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JRJ’s 117th Birth Anniversary: Open Economy and Executive Presidency

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by Rajan Philips

President Ranil Wickremesinghe interrupted his busy flight schedule between conferences to issue a commemorative message on September 17 to mark the 117th birth anniversary of President JR Jayewardene. I am not aware of any special significance associated with #117, nor can I remember Mr. Wickremesinghe issuing birth anniversary statements in the recent past.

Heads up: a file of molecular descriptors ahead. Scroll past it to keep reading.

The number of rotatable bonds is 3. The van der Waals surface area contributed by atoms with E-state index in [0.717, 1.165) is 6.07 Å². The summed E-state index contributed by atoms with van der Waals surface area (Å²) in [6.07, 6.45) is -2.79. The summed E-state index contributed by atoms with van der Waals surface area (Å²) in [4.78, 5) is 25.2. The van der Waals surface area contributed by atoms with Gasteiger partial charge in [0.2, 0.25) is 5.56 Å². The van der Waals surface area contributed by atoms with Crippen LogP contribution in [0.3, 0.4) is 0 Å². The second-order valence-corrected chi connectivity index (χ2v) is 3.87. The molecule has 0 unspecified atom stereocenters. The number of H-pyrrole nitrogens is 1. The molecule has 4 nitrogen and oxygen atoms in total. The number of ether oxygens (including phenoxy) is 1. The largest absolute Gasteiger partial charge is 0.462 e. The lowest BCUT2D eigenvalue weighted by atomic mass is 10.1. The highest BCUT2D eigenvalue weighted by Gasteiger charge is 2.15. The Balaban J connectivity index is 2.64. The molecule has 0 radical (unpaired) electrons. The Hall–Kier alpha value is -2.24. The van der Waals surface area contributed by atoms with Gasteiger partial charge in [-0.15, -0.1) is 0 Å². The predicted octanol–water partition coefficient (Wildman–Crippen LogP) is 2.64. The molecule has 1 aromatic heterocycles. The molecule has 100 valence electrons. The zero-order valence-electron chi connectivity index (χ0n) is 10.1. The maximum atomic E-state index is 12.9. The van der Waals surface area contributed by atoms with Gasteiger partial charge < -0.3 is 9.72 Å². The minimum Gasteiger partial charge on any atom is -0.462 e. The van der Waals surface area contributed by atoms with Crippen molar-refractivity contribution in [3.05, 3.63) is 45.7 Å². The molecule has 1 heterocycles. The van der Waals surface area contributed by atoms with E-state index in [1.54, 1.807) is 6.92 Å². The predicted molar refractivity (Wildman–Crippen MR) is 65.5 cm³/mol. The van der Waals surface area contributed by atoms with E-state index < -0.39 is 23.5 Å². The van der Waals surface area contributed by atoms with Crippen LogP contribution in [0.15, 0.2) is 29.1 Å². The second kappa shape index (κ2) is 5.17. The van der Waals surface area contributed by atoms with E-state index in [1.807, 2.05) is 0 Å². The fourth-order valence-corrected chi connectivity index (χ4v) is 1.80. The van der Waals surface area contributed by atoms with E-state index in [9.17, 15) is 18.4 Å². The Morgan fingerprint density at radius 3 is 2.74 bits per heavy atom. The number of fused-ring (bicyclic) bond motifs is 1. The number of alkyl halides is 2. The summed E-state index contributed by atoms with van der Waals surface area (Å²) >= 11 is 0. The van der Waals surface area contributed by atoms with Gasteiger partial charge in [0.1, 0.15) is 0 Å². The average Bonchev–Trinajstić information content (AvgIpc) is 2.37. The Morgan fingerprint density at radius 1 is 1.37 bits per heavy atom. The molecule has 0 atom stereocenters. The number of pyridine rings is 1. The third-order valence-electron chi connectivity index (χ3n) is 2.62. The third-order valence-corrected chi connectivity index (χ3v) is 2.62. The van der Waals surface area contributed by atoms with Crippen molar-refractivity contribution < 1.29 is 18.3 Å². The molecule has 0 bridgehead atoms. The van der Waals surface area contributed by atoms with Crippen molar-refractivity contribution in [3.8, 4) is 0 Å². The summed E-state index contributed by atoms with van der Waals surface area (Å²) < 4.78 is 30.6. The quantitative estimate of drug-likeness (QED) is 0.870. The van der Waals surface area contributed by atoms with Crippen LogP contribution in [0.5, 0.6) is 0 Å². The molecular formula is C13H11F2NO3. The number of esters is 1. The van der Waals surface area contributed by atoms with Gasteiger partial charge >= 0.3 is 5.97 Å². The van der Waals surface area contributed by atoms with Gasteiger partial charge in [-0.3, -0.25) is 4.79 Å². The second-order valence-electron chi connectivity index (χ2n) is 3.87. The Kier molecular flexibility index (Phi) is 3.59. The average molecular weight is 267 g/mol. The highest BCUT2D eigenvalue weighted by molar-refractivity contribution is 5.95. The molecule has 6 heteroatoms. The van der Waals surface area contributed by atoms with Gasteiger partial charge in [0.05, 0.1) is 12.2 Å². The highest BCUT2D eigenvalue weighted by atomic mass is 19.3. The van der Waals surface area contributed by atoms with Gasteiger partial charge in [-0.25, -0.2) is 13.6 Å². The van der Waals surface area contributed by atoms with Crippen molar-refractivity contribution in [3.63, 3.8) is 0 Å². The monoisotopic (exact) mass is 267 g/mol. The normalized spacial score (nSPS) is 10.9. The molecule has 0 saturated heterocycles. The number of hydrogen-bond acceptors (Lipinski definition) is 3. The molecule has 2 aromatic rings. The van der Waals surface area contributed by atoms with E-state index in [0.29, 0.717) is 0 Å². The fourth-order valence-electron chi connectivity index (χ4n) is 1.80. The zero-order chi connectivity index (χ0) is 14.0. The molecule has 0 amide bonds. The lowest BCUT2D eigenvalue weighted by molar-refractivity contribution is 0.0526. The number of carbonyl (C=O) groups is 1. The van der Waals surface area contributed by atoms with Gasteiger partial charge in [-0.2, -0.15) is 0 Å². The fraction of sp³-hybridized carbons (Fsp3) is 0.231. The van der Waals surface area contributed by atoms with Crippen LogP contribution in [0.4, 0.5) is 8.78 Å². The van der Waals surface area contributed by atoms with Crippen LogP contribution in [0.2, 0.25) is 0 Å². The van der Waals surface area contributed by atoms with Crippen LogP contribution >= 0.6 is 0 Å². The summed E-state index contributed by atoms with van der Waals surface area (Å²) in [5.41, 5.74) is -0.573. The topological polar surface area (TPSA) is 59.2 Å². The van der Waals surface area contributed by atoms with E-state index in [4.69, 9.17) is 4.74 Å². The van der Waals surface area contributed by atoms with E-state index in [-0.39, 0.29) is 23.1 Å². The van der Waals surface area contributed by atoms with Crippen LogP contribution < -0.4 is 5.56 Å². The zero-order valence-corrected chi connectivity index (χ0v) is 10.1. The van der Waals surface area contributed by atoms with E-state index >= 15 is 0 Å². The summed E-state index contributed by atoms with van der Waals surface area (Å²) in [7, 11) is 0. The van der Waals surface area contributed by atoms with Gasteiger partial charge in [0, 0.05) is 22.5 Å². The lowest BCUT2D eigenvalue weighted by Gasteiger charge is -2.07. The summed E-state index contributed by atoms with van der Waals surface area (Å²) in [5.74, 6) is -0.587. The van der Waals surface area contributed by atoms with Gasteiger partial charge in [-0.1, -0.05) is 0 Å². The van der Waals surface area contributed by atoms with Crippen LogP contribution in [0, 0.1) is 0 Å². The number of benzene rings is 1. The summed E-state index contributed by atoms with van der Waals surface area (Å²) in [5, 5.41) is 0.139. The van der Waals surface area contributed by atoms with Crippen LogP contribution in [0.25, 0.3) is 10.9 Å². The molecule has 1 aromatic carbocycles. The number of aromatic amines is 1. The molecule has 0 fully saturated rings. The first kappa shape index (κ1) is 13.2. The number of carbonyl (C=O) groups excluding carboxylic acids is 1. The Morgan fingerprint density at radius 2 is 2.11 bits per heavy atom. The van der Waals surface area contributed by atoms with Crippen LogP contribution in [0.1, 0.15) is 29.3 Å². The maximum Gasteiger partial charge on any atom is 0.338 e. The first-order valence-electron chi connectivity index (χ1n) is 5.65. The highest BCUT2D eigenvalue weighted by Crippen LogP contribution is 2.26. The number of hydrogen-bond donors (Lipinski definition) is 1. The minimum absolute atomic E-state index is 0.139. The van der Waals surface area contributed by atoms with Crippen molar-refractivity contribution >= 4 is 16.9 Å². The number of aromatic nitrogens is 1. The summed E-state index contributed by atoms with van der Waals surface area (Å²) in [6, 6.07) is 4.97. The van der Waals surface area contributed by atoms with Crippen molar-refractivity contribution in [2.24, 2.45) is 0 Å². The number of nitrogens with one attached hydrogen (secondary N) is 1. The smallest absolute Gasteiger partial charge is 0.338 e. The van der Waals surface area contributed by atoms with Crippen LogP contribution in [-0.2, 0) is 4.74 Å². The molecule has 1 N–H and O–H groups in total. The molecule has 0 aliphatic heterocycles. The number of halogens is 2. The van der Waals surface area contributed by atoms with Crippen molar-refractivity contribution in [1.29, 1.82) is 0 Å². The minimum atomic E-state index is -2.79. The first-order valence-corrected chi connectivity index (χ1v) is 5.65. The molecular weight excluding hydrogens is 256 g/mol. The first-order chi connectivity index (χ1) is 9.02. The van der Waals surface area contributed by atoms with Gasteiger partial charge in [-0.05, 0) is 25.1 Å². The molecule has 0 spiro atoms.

What is special this year is that Ranil Wickremesinghe is the incumbent President. The first time in 35 years after President Jayewardene retired from office, someone politically and personally close to him happens to be Sri Lanka’s Executive President. President Jayewardene was not only the founding father of the executive presidency, but also the political godfather and avuncular mentor of Ranil Wickremesinghe. So, the latter’s commemoration of the former is both special and significant. We can appreciate that.

There is of course the little detail that Ranil Wickremesinghe is not a president elected by the people, but by their representatives in parliament. Mr. Wickremesinghe was not even elected as an MP in the last election. He is a double beneficiary of the National List scheme and the constitutional provision for interim presidents.